In his book Propaganda: The Formation of Men's Attitudes, Ellul diverges from previous scholarship in that he considers propaganda to be a sociological phenomenon, one in fact that we cannot live without in modern technological society. Propaganda exists to adjust a normal person to an ever-changing social and technological environment which is profoundly abnormal given the vast majority of our evolutionary history. A modern individual must endure psychological alienation, dissolution of ancestral groups, enormous taxes, brutal wars, inescapable working life. Propaganda both integrates us into this milieu, and acts as an intermediary between us and the state.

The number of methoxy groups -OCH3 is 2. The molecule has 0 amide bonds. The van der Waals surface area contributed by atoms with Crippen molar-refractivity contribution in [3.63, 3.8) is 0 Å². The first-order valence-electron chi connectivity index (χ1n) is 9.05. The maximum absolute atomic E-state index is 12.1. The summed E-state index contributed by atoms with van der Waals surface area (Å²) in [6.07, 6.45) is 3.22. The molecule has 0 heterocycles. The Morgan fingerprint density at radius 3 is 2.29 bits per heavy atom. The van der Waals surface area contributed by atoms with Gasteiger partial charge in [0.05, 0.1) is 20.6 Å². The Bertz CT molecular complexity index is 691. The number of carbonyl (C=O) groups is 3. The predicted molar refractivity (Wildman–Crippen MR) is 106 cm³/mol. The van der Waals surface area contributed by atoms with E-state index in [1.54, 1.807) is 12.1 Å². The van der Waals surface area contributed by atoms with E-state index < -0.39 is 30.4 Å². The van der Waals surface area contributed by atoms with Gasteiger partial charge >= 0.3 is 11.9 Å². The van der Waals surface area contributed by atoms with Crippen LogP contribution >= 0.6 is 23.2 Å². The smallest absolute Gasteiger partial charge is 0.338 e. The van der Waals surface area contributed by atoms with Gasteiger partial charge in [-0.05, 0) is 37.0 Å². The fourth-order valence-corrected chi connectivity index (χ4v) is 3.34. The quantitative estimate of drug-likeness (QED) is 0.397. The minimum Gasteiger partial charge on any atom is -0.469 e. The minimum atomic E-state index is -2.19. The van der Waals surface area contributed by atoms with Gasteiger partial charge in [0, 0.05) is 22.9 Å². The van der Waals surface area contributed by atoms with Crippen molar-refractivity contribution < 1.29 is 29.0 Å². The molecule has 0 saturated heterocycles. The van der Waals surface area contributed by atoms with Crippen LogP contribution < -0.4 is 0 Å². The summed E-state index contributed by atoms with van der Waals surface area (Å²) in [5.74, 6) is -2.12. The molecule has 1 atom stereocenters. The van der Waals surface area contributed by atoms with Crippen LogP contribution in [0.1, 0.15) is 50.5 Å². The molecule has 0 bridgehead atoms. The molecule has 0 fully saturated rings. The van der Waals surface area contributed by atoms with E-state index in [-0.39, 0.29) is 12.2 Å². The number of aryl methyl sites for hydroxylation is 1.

Modern propaganda may be socially necessary, but it is not harmless. It exists everywhere, even in democracies, and its effects make us totalitarian in our mindset. We are easy victims because we lack the proper framework necessary to identify it, and because we underestimate its power. In Ellul’s words, "Propaganda is a direct attack against man. The question is to determine how great is the danger."
This post aims to condense and demystify Ellul's analysis, and to build on it by suggesting concrete ways in which we can avoid propaganda's detrimental effects.